“Comprehension Achieved,” was the headlines from the Daily Reader. “Hmmm,” thought the detective. “I wonder if it’s finally true. After years, of developing the scaffolding for comprehension and the amount of vocabulary that went into this,” the detective said aloud. A passerby said, “Sure is, they were able to decipher the code and then they built Fluency.” Another voice chimed in, “Don’t forget the visualization that went into the project.” “Ah, yes,” said the detective. I thought as much. I’m just not convinced it’s true. The newsboy piped in, “Read all about it in today’s paper.” The detective paid the paperboy and started to read….
When a student understands the meaning of a text, that student has reached comprehension. Comprehension is a cumulative process for a reader. David Sousa (2006), defines comprehension as, “… a complex interactive process that begins with identifying words by using knowledge outside of the text, accessing word meaning in context, recognizing grammatical structures, drawing inferences, and monitoring oneself to ensure that the text is making sense” (p. 187). For a student to understand a text, several needs need to be met:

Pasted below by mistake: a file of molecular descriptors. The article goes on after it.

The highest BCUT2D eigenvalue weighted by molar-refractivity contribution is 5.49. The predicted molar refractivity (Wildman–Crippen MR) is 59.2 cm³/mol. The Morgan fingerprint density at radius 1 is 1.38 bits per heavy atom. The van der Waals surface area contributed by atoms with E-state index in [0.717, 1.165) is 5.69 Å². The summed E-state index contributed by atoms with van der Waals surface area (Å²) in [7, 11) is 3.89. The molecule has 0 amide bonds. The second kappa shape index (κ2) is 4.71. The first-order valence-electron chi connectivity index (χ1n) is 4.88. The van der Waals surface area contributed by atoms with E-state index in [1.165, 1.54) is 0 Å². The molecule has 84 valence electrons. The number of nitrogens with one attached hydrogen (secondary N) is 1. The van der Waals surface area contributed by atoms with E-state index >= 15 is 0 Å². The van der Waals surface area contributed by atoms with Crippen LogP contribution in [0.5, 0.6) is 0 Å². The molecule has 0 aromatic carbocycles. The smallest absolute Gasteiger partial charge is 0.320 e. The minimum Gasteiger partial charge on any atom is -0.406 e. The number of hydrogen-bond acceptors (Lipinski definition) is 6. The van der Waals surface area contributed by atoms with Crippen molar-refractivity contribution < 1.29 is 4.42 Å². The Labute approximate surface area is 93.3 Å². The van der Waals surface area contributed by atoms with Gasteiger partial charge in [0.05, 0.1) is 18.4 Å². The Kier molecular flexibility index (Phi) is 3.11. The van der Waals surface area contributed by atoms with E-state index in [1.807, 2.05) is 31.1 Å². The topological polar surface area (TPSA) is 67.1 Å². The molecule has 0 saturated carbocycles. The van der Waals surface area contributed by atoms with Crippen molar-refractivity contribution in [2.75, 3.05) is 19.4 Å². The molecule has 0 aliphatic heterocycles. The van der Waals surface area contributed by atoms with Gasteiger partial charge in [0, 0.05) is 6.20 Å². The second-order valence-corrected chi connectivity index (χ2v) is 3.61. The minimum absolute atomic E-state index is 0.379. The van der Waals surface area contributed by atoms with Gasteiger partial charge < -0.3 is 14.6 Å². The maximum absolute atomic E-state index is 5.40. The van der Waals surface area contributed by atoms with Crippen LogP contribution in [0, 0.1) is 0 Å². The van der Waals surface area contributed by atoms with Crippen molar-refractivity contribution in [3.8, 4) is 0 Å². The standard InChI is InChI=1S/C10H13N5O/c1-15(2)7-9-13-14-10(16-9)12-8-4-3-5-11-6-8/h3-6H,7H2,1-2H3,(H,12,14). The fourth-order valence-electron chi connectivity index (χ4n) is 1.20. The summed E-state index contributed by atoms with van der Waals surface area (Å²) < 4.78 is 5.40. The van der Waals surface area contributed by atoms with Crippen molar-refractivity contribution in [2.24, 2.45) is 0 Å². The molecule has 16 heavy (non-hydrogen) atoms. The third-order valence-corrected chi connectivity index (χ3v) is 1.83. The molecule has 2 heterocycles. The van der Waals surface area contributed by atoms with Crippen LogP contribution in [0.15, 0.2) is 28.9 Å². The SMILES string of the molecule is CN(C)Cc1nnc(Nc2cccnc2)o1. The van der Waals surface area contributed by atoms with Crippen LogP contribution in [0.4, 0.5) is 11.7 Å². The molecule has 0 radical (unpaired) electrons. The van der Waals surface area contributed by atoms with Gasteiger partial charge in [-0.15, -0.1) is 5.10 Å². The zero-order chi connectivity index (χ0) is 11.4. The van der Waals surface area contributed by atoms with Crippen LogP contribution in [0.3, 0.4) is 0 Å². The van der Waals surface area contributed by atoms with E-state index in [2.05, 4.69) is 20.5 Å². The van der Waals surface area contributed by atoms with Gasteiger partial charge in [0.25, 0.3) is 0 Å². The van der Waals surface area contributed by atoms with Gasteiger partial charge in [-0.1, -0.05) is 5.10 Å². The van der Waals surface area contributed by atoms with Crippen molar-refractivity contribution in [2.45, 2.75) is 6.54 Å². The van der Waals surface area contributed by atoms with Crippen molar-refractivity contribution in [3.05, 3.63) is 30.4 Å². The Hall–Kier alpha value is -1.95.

- background knowledge to build upon the scaffolding
- distinguish the meaning of words or phrases in different contexts using vocabulary skills
- Print concepts to distinguish structures in text
- sense of fluency (created from phonics and phonemic awareness)
- skill of visualization.
All of these components build towards comprehension of text.
Sousa, D. (2006). How the brain learns: Third edition. Thousand Oaks, CA: Corwin Press.
A wide smile grew across the detective’s face as he finished. He neatly folding and tucked the newspaper under his arm as he walked away.